There's something magical about it. I'm not being whimsical or fanciful when I say it either. There's something truly satisfying to me when I see it in action. It doesn't happen immediately, by any means. It happens week-by-week and month-by-month. What am I referring to here?
By Daniel E. Gold, Esq., Director, Sales Engineer Envision this scenario for a moment: your client calls on a Friday afternoon asking you to represent them in a new product liability litigation. You need to make sure your client has a litigation readiness strategy plan in place that includes preservation documentation, a records retention policy, and a data map of their organization.
I travel so much across the country that I hardly have the time to really soak in the beauty of what each city holds. New Orleans is a perfect example. I fly in and out of that town so often, and yet, because of my schedule, I just don't get the chance to stop and enjoy what she has to offer.
Being in a technical/consultative role is far more interesting than when I was an eDiscovery sales rep for eight years, and candidly even more interesting than when I was a practicing lawyer before that.
There are so many constraints tied to "doing" eDiscovery correctly that make getting to the substantive issues of law so much more difficult: Was there a legal hold put into place? Was it done correctly? Are there reminders set up about that hold policy? Has the data been preserved?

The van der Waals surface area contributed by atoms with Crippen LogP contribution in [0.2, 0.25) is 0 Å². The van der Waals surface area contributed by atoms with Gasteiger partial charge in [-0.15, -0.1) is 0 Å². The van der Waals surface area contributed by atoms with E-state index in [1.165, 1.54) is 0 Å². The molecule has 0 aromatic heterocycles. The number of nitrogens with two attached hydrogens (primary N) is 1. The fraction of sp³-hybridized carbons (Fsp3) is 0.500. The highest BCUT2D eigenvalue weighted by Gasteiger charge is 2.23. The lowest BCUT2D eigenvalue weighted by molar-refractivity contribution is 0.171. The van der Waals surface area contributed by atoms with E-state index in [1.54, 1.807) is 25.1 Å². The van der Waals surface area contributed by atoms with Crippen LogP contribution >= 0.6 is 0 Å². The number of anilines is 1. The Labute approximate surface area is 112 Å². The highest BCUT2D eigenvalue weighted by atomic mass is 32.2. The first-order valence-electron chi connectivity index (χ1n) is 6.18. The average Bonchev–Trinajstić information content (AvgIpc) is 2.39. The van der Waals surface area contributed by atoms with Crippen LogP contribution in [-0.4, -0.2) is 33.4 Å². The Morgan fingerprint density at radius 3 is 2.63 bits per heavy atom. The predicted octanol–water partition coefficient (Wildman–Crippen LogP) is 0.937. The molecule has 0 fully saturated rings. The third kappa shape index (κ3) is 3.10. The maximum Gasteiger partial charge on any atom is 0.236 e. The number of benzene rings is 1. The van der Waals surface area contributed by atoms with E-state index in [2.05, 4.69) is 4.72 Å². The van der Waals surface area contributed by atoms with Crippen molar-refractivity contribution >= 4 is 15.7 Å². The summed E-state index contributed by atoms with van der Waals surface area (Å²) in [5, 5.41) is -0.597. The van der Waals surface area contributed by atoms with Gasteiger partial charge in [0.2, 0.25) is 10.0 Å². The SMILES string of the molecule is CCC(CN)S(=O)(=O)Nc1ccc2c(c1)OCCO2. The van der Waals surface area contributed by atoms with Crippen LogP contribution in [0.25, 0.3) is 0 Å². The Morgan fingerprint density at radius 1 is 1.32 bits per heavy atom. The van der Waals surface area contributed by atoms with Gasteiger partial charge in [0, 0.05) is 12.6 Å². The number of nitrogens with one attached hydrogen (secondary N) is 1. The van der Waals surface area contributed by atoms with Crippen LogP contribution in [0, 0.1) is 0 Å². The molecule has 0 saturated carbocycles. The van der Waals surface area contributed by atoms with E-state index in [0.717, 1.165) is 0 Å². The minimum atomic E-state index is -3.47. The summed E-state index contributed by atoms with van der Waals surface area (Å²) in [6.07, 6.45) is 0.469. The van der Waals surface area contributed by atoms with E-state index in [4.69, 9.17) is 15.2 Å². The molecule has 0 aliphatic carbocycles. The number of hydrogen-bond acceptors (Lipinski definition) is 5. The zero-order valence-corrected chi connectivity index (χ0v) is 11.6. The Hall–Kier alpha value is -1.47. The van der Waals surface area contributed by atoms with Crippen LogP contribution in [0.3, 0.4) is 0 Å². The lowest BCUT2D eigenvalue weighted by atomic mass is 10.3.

Aldo Gucci is credited with the expression, "You get what you pay for". The expression has been used mainly in the negative: "My new porch is about to fall apart. I shouldn't have gone with the cheapest contractor. I guess you get what you pay for."
Let's face it - practicing in 2014 is harder work than it was in 2004 and harder than it was in 1994. Why? A lot of it stems from being able to manage the proliferation of huge volumes of electronic data which has increased both the complexity and cost of litigation.
I don't mean to come off swinging with a bunch of scare tactics, but in today's post, I will shed light on alarming statistics tied to data loss and the lack of security in most organizations today. Torn from the headlines, we find that major companies have become victims to cybercrimes.
When I made the transition from the practice of law to litigation support in the southeast at LexisNexis in the mid-2000's, I could not have asked for better timing. Lexis had acquired LAW PreDiscovery, Concordance, and CaseMap, and the Federal Rules of Civil Procedure were changing.
A few years ago, I gave a presentation in New York about eDiscovery case law, the increase in data, and best practices to help lawyers manage their data better so as to not become the "victim" of another spoliation case.